We have been working on a research about urban heat using Land Surface Temperature (LST) in Google Earth Engine. We analyzed the LST pattern in 2021 by using Landsat 8 Level 2 Collection 2 Tier 1. However, after finding out the results it startled us that the LST value (temperature) is very high, higher than what could be deemed rational or realistic (max value >65 degree celcius, min value 33 degree celcius). In 2021, the urban temperature in the case study has only ever reached up to 35 degree celcius empirically.

Is there anything wrong that we did in the analysis, is there any step or calculation that we might have missed or is it just the data which has led to the irrational result of LST value?

Here is the code:

Var l8: ImageCollection "USGS Landsat 8 Level 2, Collection 2, Tier 1"
// ROI

var roi = geometry();

// Get year list

var yearList = [ ];

for (var i = 2014; i <= 2021; i++){

// LST vis
var vis = { min: 25, max: 45, palette: ['purple', 'blue', 'cyan', 'green', 'yellow', 'red'] };

// Create LST per year
var lst = yearList.map(function(year){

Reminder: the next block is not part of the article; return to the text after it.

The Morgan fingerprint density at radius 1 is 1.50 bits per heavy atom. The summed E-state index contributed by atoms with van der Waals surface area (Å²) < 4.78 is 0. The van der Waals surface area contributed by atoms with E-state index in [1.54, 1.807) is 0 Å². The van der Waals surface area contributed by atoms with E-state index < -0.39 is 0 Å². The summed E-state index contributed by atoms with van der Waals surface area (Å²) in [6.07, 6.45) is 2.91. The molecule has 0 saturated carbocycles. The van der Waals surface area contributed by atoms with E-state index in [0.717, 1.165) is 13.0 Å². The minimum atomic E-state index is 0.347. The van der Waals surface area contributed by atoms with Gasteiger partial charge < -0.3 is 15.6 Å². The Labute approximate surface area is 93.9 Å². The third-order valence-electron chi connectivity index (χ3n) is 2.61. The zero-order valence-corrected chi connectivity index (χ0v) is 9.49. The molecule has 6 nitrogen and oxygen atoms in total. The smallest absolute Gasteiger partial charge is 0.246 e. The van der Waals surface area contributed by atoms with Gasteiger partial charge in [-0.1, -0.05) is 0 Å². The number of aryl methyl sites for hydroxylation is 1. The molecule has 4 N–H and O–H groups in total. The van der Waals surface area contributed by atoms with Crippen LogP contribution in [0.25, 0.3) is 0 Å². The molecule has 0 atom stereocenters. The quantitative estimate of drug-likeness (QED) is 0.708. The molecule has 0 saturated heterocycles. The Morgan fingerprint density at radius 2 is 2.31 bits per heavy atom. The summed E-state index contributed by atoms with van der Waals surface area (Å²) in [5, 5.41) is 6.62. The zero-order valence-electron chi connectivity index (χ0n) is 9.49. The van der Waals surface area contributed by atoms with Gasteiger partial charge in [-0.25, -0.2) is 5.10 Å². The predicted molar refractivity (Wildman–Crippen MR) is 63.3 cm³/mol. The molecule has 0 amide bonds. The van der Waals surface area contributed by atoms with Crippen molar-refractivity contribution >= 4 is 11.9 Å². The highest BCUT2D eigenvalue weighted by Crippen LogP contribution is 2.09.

var startDate = ee.Date.fromYMD(year, 1, 1);
var endDate = ee.Date.fromYMD(year, 12, 31);
var image = l8.filterDate(startDate, endDate)
.reproject('EPSG:4326', null, 100)
 Map.addLayer(image, vis, 'LST ' + year, false);

 // Calculate min max
var minMax = image.reduceRegion({
geometry: roi,
scale: 100,
reducer: ee.Reducer.minMax(),
bestEffort: true
print('Min max ' + year, minMax);

1 Answer 1


The code in your question doesn't actually include the LST calculation, so it's impossible to say for sure what you've done wrong. My best guess is that you haven't rescaled the bands before using them in your calculations. This works differently from Collection 1.

  var opticalBands = image.select('SR_B.').multiply(0.0000275).add(-0.2);
  var thermalBands = image.select('ST_B.*').multiply(0.00341802).add(149.0);


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